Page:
The Fixer 08

They knew that police protection was out of the question; Tim wasn’t a VIP.

Things had really changed in urban areas like the one flung out around the seat of government. Before the introduction of energy weapons, police departments had placed surveillance cameras and a mixture of wide-angle and directional microphones all over the place. Firing a regular projectile weapon guaranteed you would be traced and arrested sooner or later. Even silenced small caliber handguns created a shockwave the mics picked up. For a time, murdering thugs were restricted to quieter weapons. But then again, simply beating someone was easier because it was hard for the devices to distinguish actual violence from standard boisterous behavior that had become socially common these days.

Pulse weapons were silent, but cumbersome at first, and very tightly controlled. For once, crooks struggled to get their hands on something dangerous as the technology was impossible to get, so bootlegging was out of the question. Once a few of the earliest model weapons became available on the black market, they were obscenely expensive on the order of small passenger aircraft, so common thugs were left out. By that time, the underworld had gotten used to employing a mixture of other methods that were much riskier than using firearms, in the sense that victims might have a chance to fight back. Casual slaughter eased off for a while.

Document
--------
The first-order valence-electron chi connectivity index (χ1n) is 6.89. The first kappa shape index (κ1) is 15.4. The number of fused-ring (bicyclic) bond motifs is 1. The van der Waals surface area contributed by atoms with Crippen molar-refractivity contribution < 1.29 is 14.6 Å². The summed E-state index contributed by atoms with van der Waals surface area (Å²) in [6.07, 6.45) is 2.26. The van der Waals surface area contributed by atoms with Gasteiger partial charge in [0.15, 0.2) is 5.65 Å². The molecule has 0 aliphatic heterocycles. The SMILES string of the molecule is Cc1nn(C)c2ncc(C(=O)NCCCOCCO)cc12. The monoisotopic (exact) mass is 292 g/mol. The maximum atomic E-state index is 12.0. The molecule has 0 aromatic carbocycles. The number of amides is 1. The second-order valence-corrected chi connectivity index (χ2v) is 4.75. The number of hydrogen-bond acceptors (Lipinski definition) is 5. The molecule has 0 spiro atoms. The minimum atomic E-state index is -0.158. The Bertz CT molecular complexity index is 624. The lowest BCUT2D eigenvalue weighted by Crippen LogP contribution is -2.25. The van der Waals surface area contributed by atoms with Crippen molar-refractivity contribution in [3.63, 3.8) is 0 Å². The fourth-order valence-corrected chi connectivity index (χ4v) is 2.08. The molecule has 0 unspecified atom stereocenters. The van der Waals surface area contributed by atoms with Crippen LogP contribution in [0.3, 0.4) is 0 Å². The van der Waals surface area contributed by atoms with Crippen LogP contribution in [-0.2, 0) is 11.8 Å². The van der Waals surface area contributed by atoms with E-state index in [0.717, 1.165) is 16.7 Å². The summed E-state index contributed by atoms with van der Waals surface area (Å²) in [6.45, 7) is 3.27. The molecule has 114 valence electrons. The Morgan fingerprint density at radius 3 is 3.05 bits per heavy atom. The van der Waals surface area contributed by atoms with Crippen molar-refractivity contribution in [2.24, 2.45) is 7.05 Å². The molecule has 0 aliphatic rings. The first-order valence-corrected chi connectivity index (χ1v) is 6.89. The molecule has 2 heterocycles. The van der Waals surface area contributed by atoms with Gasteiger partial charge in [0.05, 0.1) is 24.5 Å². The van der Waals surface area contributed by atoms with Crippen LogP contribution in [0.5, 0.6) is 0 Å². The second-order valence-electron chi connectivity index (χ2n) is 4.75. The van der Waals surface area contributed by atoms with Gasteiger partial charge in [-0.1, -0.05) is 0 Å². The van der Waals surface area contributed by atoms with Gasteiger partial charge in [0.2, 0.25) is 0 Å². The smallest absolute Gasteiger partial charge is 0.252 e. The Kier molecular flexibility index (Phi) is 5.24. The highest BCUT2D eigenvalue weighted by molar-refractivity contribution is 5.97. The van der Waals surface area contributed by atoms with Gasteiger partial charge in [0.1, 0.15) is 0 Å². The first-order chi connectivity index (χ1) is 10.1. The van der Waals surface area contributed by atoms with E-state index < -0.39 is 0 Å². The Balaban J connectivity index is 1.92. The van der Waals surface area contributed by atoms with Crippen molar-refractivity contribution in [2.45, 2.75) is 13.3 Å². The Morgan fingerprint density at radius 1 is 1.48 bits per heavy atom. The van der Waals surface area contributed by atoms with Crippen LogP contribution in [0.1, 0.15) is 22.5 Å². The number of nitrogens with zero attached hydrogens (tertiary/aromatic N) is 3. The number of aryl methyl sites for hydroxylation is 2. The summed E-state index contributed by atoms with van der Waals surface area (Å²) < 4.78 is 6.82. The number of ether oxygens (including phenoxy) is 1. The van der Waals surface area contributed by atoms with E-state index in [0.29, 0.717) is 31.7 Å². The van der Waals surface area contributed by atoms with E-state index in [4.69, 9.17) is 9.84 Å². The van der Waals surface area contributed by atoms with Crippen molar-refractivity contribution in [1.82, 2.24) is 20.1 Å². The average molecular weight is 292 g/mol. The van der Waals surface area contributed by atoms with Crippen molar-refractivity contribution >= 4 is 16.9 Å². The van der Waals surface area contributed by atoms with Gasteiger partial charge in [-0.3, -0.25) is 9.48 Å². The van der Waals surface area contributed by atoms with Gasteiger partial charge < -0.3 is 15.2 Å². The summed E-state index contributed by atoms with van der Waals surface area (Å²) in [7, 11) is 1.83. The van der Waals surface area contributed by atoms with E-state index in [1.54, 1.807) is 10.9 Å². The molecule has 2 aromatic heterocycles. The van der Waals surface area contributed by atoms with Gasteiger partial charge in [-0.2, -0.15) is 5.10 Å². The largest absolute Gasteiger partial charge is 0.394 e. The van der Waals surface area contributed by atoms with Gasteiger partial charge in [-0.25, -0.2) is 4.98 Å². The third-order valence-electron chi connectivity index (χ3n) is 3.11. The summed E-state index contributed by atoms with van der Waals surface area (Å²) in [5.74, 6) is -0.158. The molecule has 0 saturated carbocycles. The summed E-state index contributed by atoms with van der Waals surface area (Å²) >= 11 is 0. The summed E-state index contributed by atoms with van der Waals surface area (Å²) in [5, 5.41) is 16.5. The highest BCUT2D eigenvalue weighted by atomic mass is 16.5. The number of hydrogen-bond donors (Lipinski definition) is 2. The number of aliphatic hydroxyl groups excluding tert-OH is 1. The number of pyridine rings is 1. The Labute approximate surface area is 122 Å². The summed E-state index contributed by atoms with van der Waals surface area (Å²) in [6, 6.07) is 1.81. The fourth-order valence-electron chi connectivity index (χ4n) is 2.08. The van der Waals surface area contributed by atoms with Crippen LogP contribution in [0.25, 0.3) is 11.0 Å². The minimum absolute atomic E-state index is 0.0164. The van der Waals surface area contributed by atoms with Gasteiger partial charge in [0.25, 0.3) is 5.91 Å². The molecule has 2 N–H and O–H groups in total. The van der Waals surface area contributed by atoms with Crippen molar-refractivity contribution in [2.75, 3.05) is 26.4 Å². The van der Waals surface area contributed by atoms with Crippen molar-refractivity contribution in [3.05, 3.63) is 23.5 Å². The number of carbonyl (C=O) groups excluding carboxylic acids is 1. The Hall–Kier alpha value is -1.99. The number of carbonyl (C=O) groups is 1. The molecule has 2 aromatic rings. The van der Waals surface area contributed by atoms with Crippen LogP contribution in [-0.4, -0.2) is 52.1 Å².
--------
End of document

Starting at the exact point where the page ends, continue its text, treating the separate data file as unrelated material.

Tim and Ned agreed that it was just a matter of time before pulse technology escaped into the world at large. For now, they took advantage of the situation and planned their security arrangements accordingly. They plundered the recent criminal databases accessible to them legitimately; the city was less prickly about it than the state. Ned had AI offer a list of the most probable threat scenarios, along with any known successful defenses. This became the basis for drills that took up a major portion of their workouts. At this point, Ned’s informal bodyguard role became more pronounced.